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Iron Monkey

movie reviewmovie review out of 4

All-Reviews.com Movie Review: Iron Monkey

Starring: Yu Rong Guang, Donnie Yen
Director: Yuen Woo Ping
Rated: PG-13
RunTime: 85 Minutes
Release Date: October 2001
Genres: Action, Foreign


*Also starring: Yee Kwan Yan, Jean Wang, Shun-Yee Yuen, Sze-Man Tsang



Review by Harvey Karten
No Rating Supplied

As I watched these martial artists fly and get thrown across whole rooms, I wondered whether I should have continued my kung fu training past my current green-belt status. After all, a couple of years more, who knows? I could have been a contender. I could have followed my new hero, Yu Rong Guang in the role of Dr. Yang (the eponymous character), and launched a quest for justice, taking from the rich and giving to the poor. It's really not that difficult to do all of this once you have the training and discipline and to prove this, watch Tsang Sez Man in the role of 10-year-old Wong Fei Hong as he follows in the footsteps of his father, Wong Kei-Ying (played by Donnie Yen), beating up renegade monks--who are 19th Century China's equivalent of today's rogue cops (think Alonzo Harris of the LAPD). And get this: not only are big guys by the score knocked through the woodwork by this kid but the kid in real life is a girl! Ah, but I was too busy practicing piano to do what could have made me a hero.

"Siunin Wong Fei-hung tsi titmalau" as "Iron Monkey" is called in Cantonese, is available in DVD. but not this tightened version. This time Miramax is releasing the 1993 movie newly restored with better English subtitles and what director Yuen Wo Ping ("Drunken Master" and choreographer of the high-flying fight sequences in "Crouching Tiger Hidden Dragon") considers improved music. This Hong Kong actioner doesn't have much of a story: given its brief 90-minute run, Yuen is determined to show his audience just about every cool move in the martial arts film repertory, the most deadly being the Buddha's Palm which, when imprinted on your enemy's back causes his death by poison within a half hour.

While the story is not told particularly from the POV of 10-year- old Wong Fei Hung, we are to imagine that this forms his background and will lead him (again: played by a her) to become a real-life legend. The tale takes place during the Qing Dynasty in 1853 in the Eastern Chinese province of Zhejing. A governor (James Wong), corrupt of course, has been hoarding food while others go hungry (think Saddam Hussein today, who makes money exporting food while blaming national Iraqi starvation on a U.S. embargo). The Iron Monkey, seeking revenge for the assassination of his father, appears out of nowhere, usually at night, a mask covering the lower portion of his face, as he strikes out against this corrupt government, taking their gold and dim sum and distributing goodies to a worshipping populace of the poor. Occasionally he teams up with his sweetheart, the unassuming Miss Orchid (Jean Wang), to do battle. Little does anyone know that in reality the Monkey is a doctor who dispenses herbs without charge to the poor while charging American-sized sums to those who can afford his medicine.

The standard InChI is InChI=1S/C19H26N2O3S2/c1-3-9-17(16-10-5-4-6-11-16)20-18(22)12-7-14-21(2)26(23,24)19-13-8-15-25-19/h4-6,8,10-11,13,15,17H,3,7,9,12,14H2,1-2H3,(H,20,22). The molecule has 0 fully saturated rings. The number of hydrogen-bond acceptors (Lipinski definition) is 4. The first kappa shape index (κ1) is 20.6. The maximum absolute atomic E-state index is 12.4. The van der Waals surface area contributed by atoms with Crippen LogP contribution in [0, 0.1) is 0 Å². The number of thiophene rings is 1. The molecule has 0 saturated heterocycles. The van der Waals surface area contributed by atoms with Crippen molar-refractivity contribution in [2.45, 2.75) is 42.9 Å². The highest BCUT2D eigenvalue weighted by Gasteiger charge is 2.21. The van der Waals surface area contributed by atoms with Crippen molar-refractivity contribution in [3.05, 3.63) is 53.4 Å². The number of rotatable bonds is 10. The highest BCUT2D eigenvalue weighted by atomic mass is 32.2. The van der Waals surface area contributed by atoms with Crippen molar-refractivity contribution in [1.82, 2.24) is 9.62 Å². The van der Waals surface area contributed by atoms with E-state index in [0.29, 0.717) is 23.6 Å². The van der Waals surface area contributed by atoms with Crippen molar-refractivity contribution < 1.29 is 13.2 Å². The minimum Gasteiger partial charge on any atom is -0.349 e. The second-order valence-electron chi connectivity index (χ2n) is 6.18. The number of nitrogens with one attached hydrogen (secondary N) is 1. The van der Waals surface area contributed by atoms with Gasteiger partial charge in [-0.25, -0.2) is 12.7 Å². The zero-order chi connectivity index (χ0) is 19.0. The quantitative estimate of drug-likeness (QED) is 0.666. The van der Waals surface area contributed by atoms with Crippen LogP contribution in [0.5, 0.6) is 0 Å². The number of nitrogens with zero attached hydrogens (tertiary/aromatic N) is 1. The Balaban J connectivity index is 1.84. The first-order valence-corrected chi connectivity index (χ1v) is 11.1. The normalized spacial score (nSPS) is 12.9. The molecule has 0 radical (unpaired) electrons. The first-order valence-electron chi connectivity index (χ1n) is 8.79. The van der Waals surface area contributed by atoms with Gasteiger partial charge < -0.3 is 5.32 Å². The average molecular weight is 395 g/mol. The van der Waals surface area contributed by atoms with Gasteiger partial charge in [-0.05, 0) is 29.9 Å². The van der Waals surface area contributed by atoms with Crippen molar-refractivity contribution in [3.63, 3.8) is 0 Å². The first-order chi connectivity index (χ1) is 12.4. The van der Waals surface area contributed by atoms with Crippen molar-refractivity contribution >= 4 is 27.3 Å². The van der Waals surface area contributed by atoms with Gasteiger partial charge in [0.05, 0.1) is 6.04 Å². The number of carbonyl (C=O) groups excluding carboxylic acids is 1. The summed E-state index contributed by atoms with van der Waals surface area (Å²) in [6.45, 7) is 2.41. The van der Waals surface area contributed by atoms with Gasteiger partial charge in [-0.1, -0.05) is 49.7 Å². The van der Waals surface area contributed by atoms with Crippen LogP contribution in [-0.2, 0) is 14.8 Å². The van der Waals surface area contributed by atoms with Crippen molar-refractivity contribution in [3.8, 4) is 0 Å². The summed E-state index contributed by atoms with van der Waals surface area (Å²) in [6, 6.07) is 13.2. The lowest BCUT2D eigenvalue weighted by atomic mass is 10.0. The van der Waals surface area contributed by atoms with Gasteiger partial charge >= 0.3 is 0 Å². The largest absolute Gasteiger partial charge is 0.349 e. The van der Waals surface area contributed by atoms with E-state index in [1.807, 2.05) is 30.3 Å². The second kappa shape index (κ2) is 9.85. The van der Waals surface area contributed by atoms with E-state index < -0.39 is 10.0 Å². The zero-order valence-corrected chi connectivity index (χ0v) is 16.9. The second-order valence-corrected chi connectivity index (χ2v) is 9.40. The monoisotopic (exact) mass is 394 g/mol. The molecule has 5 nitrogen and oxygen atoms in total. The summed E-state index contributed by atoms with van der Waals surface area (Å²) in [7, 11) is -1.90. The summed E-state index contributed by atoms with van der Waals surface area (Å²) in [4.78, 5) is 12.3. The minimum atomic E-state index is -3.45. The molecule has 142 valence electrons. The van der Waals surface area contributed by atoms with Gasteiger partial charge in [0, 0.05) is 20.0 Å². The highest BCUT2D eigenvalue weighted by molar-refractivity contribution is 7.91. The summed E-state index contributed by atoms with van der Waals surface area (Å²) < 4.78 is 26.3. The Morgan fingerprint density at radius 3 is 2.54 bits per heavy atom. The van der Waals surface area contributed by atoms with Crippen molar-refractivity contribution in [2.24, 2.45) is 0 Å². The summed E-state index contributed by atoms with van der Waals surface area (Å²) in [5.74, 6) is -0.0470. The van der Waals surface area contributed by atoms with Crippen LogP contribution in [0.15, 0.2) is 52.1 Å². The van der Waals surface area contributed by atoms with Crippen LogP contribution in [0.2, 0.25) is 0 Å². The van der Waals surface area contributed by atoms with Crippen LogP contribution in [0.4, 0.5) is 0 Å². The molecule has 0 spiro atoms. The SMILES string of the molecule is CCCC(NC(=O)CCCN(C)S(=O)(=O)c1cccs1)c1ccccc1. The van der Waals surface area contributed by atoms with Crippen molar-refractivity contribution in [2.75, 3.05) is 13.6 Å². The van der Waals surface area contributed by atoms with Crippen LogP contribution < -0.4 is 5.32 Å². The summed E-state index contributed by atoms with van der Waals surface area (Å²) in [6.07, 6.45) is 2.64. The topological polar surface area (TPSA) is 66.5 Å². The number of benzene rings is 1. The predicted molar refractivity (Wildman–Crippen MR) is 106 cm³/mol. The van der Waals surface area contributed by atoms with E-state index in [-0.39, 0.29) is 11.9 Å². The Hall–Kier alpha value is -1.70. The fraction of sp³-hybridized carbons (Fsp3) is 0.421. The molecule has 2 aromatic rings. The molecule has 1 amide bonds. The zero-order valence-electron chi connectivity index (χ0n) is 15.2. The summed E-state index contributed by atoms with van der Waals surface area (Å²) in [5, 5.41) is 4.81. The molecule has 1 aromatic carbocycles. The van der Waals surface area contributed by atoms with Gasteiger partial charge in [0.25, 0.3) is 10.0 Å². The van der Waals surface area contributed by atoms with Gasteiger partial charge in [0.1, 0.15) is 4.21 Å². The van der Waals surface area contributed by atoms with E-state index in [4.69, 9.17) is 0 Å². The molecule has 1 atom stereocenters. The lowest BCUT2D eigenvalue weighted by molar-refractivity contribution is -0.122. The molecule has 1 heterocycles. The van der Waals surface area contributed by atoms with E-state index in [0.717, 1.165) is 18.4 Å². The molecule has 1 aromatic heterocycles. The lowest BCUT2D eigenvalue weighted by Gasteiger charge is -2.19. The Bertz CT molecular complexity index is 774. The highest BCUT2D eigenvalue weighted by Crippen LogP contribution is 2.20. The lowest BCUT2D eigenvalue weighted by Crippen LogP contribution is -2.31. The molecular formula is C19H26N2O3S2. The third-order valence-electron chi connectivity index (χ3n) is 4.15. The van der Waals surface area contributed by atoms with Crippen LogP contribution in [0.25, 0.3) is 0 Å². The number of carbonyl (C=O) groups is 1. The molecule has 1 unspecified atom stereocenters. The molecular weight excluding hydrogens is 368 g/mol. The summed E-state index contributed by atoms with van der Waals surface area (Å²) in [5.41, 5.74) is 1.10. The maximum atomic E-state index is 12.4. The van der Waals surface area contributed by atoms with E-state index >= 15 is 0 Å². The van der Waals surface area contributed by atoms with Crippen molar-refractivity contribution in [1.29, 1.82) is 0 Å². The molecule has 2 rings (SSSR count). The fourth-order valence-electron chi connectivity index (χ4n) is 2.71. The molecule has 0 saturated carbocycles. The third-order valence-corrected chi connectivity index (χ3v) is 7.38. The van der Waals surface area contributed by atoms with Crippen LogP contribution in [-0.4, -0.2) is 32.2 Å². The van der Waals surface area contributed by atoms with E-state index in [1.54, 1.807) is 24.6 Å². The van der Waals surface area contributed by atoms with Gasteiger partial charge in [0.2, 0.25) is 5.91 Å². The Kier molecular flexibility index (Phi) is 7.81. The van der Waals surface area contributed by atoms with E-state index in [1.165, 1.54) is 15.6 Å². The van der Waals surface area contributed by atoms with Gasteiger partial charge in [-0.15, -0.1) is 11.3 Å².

Monkey meets his match when a traveler from the south, Wong Kei-Ying (Donnie Yen), fights the simian-like champion to a draw and leaves his 10-year-old boy to clean up the guys who are still in the ring after a minute or two. When the governor captures the kid, promising to release him only if Wong captures the Monkey, Wong looks to pick a fight and save his little boy by collaring Dr. Yang.

Director Yuen takes a middle ground between the relatively realistic fights that Jackie Chan regularly engages in and the over-the-treetops fantasy ("Crouching Tiger") known as the wu hsia school of Hong Kong actioner. The concluding battle is a doozy, featuring the Iron Monkey and Wong (who is now an ally) fighting the rough-tough royal minister (Yen Yee Kwan) while balancing on poles. Now when we say "balancing on poles" we don't mean the simple stuff done in the circus. We're talking maintaining our equilibrium on the top of the poles which are standing up on edge, perhaps 25 feet high. That's not all. A fire is blazing below. (In the Hong Kong dramas of the 50s, the fires were real but today's stunt people prefer the more modern method of having a member of the crew turn the fake flames on or off as if cooking with a gas stove.)

There's even some fancy cooking going on in this delightful picture, including the tossing of assorted ingredients in a wok that would make even a master pizza baker look with awe. "The Iron Monkey" is a high-flying, engaging, and in many parts downright comical piece of choreographed motion that could have given our own Jerome Robbins some pointers for his Broadway musicals.

Copyright 2001 Harvey Karten

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